Hey y'all, welcome to the woods! My name is Garrett Crouch, and I'm a '26 from Edmond, Oklahoma. Besides blogging, I'm hoping to be involved in undergraduate research, the Dartmouth Outing Club (DOC), as well as club ski! In my free time, I enjoy reading sci-fi, listening to 90s rock, and playing video games. Other than that, I'm thrilled to have the opportunity to share a bit of my Dartmouth student experience with you, stay a while and enjoy!
For my first term at Dartmouth, I had a lot of fun exploring different courses/areas of study that piqued my interest—EARS 14 is a perfect example. This course in particular was very friendly to new students. I had a lot of fun analyzing the ways in which Earth's weather system works, everything from the tornado and climate labs to black lightning and supercooled ice. Professor Osterberg made the course extremely fascinating and personable! I'm extremely glad I took this course and recommend it to anyone interested in Earth Science.
I had zero programming experience prior to taking this course, and quite honestly, It was a split decision on my part. Nonetheless, I'm extremely glad I took COSC 1, and as a byproduct, I have a newfound love for computers. I came out of the course with a solid foundation in computer science principles as well as programming skills. More importantly, I made my own fully-functioning video game! ; )
I didn’t anticipate this course being all that different from Latin I, but it ended up being a nice surprise. A typical Latin course at Dartmouth involves small class sizes, group work, and the occasional lecture; however, within Latin II, we had opportunities to take a wide variety of field trips and learn more about the history of the Latin language as well as the many people that spoke it. I thoroughly enjoyed stepping outside the sphere of strictly language work (grammar, vocabulary, etc.) and learning more about the history of Latin in Latin II.
What I Wish I Knew About Dartmouth before attending
What do you wish you knew about Dartmouth before attending?
I wish I knew more about the quarter system and how much of a double-edged sword it can be.
Dartmouth operates on a quarter system, which basically means students take a smaller number of courses (typically three) at a time for a short period of time—10 weeks. As a high school senior loaded with seven AP courses, for me, the quarter system had great curb appeal; however, as a current student, I now realize the quarter system definitely has some major nuances, some of which I regret not learning about or preparing for.
The most important thing about the quarter system that I wish I would've known prior to attending Dartmouth is the pace of learning within each 10-week course. I don't feel as if I was naive in high school, but I definitely think I underestimated the speed of learning that comes with taking three separate 10-week courses simultaneously. One particular wake-up call I had was during my first fall quarter when I took a math course that essentially covered all of AP AB Calculus in 10 weeks (I came into the course knowing absolutely nothing about Calculus). Overall, I adjusted to the speed of learning fairly quickly and ended up doing fine in the course, but I wish I had been a little more prepared mentally.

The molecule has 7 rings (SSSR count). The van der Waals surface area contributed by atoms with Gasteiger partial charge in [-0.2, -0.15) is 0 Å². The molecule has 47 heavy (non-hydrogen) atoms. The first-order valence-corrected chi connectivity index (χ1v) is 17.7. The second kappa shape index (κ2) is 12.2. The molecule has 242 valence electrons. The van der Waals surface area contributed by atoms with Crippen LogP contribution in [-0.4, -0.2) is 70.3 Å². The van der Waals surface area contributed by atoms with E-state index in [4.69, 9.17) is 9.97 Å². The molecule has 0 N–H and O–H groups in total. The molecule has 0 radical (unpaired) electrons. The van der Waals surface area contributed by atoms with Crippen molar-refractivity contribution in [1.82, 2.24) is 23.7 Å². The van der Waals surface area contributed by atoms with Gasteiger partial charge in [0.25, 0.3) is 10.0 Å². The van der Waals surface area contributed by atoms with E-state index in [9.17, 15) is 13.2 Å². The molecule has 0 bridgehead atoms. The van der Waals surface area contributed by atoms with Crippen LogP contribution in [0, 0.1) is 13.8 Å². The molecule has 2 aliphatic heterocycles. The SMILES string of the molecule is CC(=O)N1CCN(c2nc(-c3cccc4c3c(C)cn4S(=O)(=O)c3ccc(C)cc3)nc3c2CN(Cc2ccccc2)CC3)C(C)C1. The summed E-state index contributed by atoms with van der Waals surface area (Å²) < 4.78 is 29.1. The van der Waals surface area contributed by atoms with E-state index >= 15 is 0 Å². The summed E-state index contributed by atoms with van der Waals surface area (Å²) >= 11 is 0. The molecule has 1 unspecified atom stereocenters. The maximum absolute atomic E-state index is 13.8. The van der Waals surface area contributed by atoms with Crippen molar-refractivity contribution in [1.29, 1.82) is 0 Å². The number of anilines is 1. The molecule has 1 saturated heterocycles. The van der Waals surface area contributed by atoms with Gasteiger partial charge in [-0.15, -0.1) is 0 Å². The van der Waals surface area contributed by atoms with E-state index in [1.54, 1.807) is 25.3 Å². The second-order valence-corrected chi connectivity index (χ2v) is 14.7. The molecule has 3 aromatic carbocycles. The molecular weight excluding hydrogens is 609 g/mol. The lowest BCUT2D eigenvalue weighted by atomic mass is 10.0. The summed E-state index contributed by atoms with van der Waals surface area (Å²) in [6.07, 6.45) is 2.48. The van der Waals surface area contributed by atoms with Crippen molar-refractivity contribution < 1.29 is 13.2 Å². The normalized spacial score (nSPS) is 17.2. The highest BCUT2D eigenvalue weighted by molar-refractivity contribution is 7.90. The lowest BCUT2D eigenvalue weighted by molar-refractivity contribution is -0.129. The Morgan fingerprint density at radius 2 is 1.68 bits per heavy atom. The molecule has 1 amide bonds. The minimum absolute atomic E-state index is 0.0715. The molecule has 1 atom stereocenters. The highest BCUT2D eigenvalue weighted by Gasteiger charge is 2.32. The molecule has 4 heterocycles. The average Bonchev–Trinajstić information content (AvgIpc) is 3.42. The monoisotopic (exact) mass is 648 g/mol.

Though the pacing of the quarter system can be intense sometimes, especially towards the end of each term, I don't want to advertise the system as a mistake and or a reason to avoid a certain school that operates on one; the quarter system has a lot of advantages as opposed to a conventional semester-style system. For one, even though the speed of learning can sometimes be a challenge at first, at the end of the day it's actually quite nice to only take three courses at a time. From my experience, it's a lot easier to dive deep into a certain topic or subject, and sometimes it even feels like you end up learning/grasping more than you would in a regularly-paced course.
On top of this, the entire purpose of the quarter system is to give students better career opportunities/internships as the system has a large amount of year-round scheduling freedom. I'm only a first-year student, so I wouldn't go as far as to say I've experienced said benefits, but from my upperclassmen peers' perspectives, I'd say the system works great in that way.
One last nuance I wish I knew more about, prior to attending Dartmouth, is the "on-campus friends" dilemma of the quarter system. The quarter system offers a lot of freedom, and naturally, most students have their own timelines/schedules in mind coming into college. So, what usually ends up happening is students are constantly fluctuating between off-campus and on-campus opportunities and spend less time together than they normally would at a more conventional, semester-based institution. For instance, one of my close friends is taking an off-term next year during the fall, so from the end of this current spring term (early June 2023) I won't get to see him until the start of the following winter term (early January 2024).
It's definitely a large downside to the system, but there isn't all that much you can do to counteract those kinds of things, only to come in more prepared.
Overall, I definitely enjoy the quarter system more now than I did at first, and I'm glad I'm not on a semester system, but as with everything, different systems have different advantages and disadvantages (and I wish I knew more about them before attending Dartmouth)!
As I settle into a new schedule of classes and extracurricular activities, I have taken inspiration from the many icebreakers that defined last week by compiling a list of my roses (void of any thorns) from my first week back at Dartmouth.
I'm Michal Tvrdoň, and I'm a future engineer and enthusiastic climate activist. I am from Slovakia, but I lived in Tanzania for two years as a UWCer. I am very active so my blog will be filled with a mix of sports, academics, and adventures.